Strategy: Using an Attention Signal

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Having a signal that allows you to quickly gain the attention of your students can save you time and increase time for instruction. Having one or more attention signals in your tool box will help reduce the time it takes for students to transition from one activity to another. It will also provide you with an efficient way to get students’ attention anytime it is needed.
Attention signals are used to quickly gain the attention of the students in your classroom regardless of what they are currently doing (independent and/or group work), allowing you to provide direction or further instruction. Once attention signals are taught and students begin to respond to them, they can be used in a variety of situations (e.g. hallway, fieldtrips, and recess).
How Using an Attention Signal Relates to CARES
Involving your students in the development of an attention signal is a great way to engage them in the class. You can ask students for ideas of ways they would like for you to gain their attention when needed. Some students already have familiarity with an attention signal, and it might be as simple as you using the same signal that some of your students are already used to. Additionally, when you implement an effective attention signal, you should incorporate some type of response from students. This can be a verbal response or some type of movement, such as raising their hands and putting their first two fingers up. Making the attention signal something that students enjoy will also help connect students to you and the classroom community, improving the overall climate. Call and response is a common practice in some cultures and can be a way to genuinely engage with some of your students. This strategy is one where the teacher says a word or short phrase and the students respond with an associated and predetermined word or phrase (i.e., Teacher: “Peanut Butter” Students: “Jelly;” Teacher: “Holy moly” Students: “Guacamole”).
Some key elements of an effective attention signal:
1) The attention signal includes both auditory and visual cues that are easily noticed by everyone immediately.
2) The signal is age appropriate. The students should enjoy using the attention signal.
3) Effective signals not only gain students’ attention but require students to provide a response. This allows you to know everyone is ready.

4) Choose a signal that does not require specific conditions (e.g. flipping a light switch which would require you to stand near the switch in order to use the signal). Having flexibility to use the signal wherever you are (e.g., hallway) makes it more useful.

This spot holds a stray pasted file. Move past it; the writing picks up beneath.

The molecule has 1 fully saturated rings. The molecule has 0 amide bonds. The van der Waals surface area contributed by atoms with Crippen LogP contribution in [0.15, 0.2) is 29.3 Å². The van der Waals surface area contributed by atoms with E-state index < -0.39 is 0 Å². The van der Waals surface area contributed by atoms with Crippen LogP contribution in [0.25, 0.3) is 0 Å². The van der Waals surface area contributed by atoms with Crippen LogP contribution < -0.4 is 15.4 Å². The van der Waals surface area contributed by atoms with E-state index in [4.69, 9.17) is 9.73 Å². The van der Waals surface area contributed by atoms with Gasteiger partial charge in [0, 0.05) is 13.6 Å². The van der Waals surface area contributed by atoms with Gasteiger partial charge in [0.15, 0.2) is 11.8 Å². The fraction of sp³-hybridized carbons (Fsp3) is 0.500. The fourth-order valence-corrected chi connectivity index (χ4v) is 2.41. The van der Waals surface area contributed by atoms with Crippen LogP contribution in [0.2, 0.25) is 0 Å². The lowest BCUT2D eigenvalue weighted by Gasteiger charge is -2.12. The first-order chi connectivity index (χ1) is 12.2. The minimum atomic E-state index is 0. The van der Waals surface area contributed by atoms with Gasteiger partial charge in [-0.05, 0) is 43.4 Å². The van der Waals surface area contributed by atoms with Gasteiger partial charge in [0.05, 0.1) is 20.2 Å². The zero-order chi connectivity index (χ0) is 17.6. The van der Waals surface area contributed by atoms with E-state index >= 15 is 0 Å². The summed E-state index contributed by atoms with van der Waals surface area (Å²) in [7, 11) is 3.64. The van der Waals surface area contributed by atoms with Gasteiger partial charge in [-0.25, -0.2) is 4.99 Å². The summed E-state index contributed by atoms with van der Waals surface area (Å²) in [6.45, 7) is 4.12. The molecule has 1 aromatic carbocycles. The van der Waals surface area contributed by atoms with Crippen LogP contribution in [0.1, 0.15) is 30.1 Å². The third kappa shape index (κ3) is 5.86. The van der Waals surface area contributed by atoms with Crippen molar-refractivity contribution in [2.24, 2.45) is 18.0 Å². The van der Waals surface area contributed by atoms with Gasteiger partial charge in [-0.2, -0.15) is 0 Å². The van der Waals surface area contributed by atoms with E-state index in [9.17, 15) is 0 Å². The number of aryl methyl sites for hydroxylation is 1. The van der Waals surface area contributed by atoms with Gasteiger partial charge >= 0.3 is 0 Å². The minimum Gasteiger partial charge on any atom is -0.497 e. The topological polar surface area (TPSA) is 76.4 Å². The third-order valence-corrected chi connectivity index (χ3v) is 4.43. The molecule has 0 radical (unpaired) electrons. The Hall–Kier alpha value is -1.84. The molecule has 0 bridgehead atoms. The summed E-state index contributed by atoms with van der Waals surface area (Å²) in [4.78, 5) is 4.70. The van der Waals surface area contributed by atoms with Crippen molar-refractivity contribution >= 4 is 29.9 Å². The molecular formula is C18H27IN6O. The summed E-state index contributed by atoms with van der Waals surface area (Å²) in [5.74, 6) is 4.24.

How To

How to Select and Implement an Attention Signal

First, select a signal that is age appropriate and matches your style in the classroom. Consider involving your students in the selection of the attention signal(s) you will use. The signal should include a verbal and visual cue that the students respond to immediately.


  • Rhythmic clapping with a song
    • Teacher: sing “Old McDonald Had a Farm” and clap on the words.
    • Students: sing “E-I-E-I-O and clap on the words
  • A catchy phrase
    • Teacher: count on hand and say “1, 2, 3 eyes on me and point to eyes
    • Students: count on hand and say “1, 2 eyes on you and point to teacher
  • Counting
    • Teacher: “give me five” and raise hand
    • Students: count to five on fingers, raise their hands and look at the teacher
Next, teach students to respond to the attention signal within 5 seconds . Demonstrate the signal and explain what you expect them to do when you use it.
Quotation Mark
I am going to show you a signal that means I need your attention. Here is the signal (demonstrate). When I use this signal, stop talking, look up at me, respond with (demonstrate the student response you choose) and wait. I will tell you what we need to do next when everyone has eyes on me.
Then, practice the signal with your students throughout the day in a variety of settings.
Quotation Mark
OK, we are going to practice using the signal. I want to see how quickly you are all able to have your eyes on me. Ready? (use signal)
If all students respond within 5 seconds, tell them that they are doing it correctly:
Quotation Mark
Wow, you guys gave me your attention quickly. Great work! I will be looking for everyone to give me their attention next time I use the signal.
If some students respond slowly or not at all, demonstrate and explain the signal again, then practice again:
Quotation Mark
That was close. Some of you forgot to give me your eyes and respond with (demonstrate the student response you chose). Let’s try that again. We can do it this time! Remember, when I use this signal, stop talking, look up at me, respond with (demonstrate the student response you choose) and wait. I will tell you what we need to do next when everyone has eyes on me. Ready? (use signal)
Continue to implement and repeat practice with the signal as needed. Provide the students with feedback regarding their behavior in response to the attention signal that you have selected. If they are doing a good job, provide behavior-specific praise (e.g., “Thank you for giving me your attention so quickly”) or a reward immediately. If students continue to struggle, clearly explain how they can improve and ensure that the expectations are understood.
Example Videos:

Video Prompts: 

  • This video shows a teacher using hand claps to gain the attention of the students before a transition.
  • Notice how the students clap back to show they know it is time to transition.
  • After gaining the attention of the students the teacher gives very specific directions so the students can transition smoothly.
  • What did you like about this attention signal?
  • How does using a signal like this help students transition to the next task smoothly?
  • How might you incorporate this or other attention signals into your daily teaching?
Verbal with Hand Signal

Video Prompts: